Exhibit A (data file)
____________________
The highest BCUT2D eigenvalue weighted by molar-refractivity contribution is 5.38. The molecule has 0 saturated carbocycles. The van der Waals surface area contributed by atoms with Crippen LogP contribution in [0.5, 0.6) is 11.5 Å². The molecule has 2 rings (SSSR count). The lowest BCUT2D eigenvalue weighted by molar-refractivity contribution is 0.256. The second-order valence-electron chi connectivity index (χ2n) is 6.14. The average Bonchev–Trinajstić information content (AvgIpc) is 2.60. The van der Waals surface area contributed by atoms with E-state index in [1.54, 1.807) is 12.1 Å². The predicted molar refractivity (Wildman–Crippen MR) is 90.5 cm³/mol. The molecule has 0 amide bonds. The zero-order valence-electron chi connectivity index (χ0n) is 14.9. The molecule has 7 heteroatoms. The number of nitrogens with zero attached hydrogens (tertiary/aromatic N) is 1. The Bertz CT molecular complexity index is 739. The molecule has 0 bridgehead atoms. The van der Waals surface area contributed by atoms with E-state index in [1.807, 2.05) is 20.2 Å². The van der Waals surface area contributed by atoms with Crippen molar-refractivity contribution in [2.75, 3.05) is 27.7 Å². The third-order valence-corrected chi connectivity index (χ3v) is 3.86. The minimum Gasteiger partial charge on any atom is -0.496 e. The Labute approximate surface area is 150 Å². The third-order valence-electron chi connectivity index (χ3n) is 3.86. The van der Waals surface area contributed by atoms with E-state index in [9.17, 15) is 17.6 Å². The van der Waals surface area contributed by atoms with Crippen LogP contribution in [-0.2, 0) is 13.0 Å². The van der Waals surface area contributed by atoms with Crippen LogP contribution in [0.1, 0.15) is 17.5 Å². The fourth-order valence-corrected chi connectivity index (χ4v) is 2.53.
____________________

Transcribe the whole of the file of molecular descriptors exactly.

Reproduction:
The highest BCUT2D eigenvalue weighted by molar-refractivity contribution is 5.38. The molecule has 0 saturated carbocycles. The van der Waals surface area contributed by atoms with Crippen LogP contribution in [0.5, 0.6) is 11.5 Å². The molecule has 2 rings (SSSR count). The lowest BCUT2D eigenvalue weighted by molar-refractivity contribution is 0.256. The second-order valence-electron chi connectivity index (χ2n) is 6.14. The average Bonchev–Trinajstić information content (AvgIpc) is 2.60. The van der Waals surface area contributed by atoms with E-state index in [1.54, 1.807) is 12.1 Å². The predicted molar refractivity (Wildman–Crippen MR) is 90.5 cm³/mol. The molecule has 0 amide bonds. The zero-order valence-electron chi connectivity index (χ0n) is 14.9. The molecule has 7 heteroatoms. The number of nitrogens with zero attached hydrogens (tertiary/aromatic N) is 1. The Bertz CT molecular complexity index is 739. The molecule has 0 bridgehead atoms. The van der Waals surface area contributed by atoms with E-state index in [1.807, 2.05) is 20.2 Å². The van der Waals surface area contributed by atoms with Crippen molar-refractivity contribution in [2.75, 3.05) is 27.7 Å². The third-order valence-corrected chi connectivity index (χ3v) is 3.86. The minimum Gasteiger partial charge on any atom is -0.496 e. The Labute approximate surface area is 150 Å². The third-order valence-electron chi connectivity index (χ3n) is 3.86. The van der Waals surface area contributed by atoms with E-state index in [9.17, 15) is 17.6 Å². The van der Waals surface area contributed by atoms with Crippen LogP contribution in [-0.2, 0) is 13.0 Å². The van der Waals surface area contributed by atoms with Crippen LogP contribution in [0.1, 0.15) is 17.5 Å². The fourth-order valence-corrected chi connectivity index (χ4v) is 2.53.